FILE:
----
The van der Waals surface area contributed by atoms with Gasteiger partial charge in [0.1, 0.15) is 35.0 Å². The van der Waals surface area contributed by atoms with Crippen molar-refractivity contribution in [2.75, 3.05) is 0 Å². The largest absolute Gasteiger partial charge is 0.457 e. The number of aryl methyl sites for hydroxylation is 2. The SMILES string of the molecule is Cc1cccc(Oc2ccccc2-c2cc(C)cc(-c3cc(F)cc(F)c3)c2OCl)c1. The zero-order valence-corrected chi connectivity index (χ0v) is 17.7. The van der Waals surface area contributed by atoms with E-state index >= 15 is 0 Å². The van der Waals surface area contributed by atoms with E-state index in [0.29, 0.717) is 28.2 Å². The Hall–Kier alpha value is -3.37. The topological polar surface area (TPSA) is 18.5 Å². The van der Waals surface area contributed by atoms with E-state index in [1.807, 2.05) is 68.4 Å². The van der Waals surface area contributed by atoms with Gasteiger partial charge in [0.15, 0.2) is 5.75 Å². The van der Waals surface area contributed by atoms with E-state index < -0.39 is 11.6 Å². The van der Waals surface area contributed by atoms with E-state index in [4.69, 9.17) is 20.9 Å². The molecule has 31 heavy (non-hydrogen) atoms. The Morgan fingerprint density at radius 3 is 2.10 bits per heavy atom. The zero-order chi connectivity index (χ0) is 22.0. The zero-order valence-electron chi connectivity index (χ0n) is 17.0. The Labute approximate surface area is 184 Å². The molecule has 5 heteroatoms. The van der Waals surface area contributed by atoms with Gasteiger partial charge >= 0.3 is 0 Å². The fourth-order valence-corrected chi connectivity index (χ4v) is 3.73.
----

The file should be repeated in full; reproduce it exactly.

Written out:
The van der Waals surface area contributed by atoms with Gasteiger partial charge in [0.1, 0.15) is 35.0 Å². The van der Waals surface area contributed by atoms with Crippen molar-refractivity contribution in [2.75, 3.05) is 0 Å². The largest absolute Gasteiger partial charge is 0.457 e. The number of aryl methyl sites for hydroxylation is 2. The SMILES string of the molecule is Cc1cccc(Oc2ccccc2-c2cc(C)cc(-c3cc(F)cc(F)c3)c2OCl)c1. The zero-order valence-corrected chi connectivity index (χ0v) is 17.7. The van der Waals surface area contributed by atoms with E-state index >= 15 is 0 Å². The van der Waals surface area contributed by atoms with E-state index in [0.29, 0.717) is 28.2 Å². The Hall–Kier alpha value is -3.37. The topological polar surface area (TPSA) is 18.5 Å². The van der Waals surface area contributed by atoms with E-state index in [1.807, 2.05) is 68.4 Å². The van der Waals surface area contributed by atoms with Gasteiger partial charge in [0.15, 0.2) is 5.75 Å². The van der Waals surface area contributed by atoms with E-state index < -0.39 is 11.6 Å². The van der Waals surface area contributed by atoms with E-state index in [4.69, 9.17) is 20.9 Å². The molecule has 31 heavy (non-hydrogen) atoms. The Morgan fingerprint density at radius 3 is 2.10 bits per heavy atom. The zero-order chi connectivity index (χ0) is 22.0. The zero-order valence-electron chi connectivity index (χ0n) is 17.0. The Labute approximate surface area is 184 Å². The molecule has 5 heteroatoms. The van der Waals surface area contributed by atoms with Gasteiger partial charge >= 0.3 is 0 Å². The fourth-order valence-corrected chi connectivity index (χ4v) is 3.73.